You get a much, much wider range of frequencies with multiple capacitors in any oscillator that uses capacitors as part of the frequency tuning circuit.Please check this
Yes thanks it is less than the actual multiples of C it has to also be divided by 2.It is even more subtle than that because identical capacitors in series ha a value of C/2. So C || C = C*C/(C+C) = C/2
Capacitors in parallel add so:
C/2 + C = 3C/2 and so forth. So there a 7 switch combinations that represent valid tuning ranges. The fine tuning is done with an (old school) varactor, nowadays we use varactor diodes in a very small package.
The use of the term "capacitor bank" had me confused, thanks for the schematic.
That looks interesting.This is very common in modern PLL/VCO chips, this is from the ADF4351 datasheet that sums it up nicely:
View attachment 244173
3 VCOs, with 16 sub-bands each - achieved with switching in capacitors, covering 2200MHz - 4400MHz, along with respectable phase noise performance and all in a 5mm x 5mm package.
The ADF4351 is quite old, newer devices have capacitor banks giving hundred(s) of sub-bands. The ADF5610 datasheet shows a bit more more detail, and there are many others from ADI and other manufacturers.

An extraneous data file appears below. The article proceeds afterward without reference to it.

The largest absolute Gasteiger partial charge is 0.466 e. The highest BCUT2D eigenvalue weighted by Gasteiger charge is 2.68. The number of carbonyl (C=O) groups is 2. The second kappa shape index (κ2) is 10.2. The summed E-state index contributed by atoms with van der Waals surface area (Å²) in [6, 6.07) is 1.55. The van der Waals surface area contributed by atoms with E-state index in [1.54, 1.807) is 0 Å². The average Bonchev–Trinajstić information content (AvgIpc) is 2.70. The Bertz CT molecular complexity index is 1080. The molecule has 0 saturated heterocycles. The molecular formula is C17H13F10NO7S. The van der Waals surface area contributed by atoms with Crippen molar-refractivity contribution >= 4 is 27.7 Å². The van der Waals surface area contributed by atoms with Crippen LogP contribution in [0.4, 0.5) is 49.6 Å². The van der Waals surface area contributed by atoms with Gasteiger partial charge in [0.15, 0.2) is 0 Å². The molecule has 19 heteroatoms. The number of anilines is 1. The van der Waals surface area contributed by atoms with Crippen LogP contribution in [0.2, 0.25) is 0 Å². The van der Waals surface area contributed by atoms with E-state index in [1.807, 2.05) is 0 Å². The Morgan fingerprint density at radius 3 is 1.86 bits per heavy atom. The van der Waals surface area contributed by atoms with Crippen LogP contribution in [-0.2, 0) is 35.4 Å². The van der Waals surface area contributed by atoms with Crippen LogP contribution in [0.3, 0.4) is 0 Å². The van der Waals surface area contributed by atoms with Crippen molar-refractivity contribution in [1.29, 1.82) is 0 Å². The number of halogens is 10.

Sounds like a DDS, nothing to do with VCOs.That looks interesting.
There is another one i got to use. It only went up to 40MHz but it was digital 32 bit word controllable. It came on a complete PC board with filters and everything and it was under 20 dollars USD. Dont remember the part number offhand. It produces a fairly clean sine wave and because of the 32 bit word the frequency increments were very small so you could effectively dial in just about anything you needed.
Havent used it a while now though.
I can find the part number if anyone is interested, but again it only goes up to 40MHz but it is crystal controlled so very stable.
Yes we know they (may) have different names, but i figure that someone interested in a VCO may be interested in the digital version. As i am sure you know, it's just a matter of how they are tuned (digital word or voltage).I guess that's why they have different names: VCO and NCO
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by Jake Hertz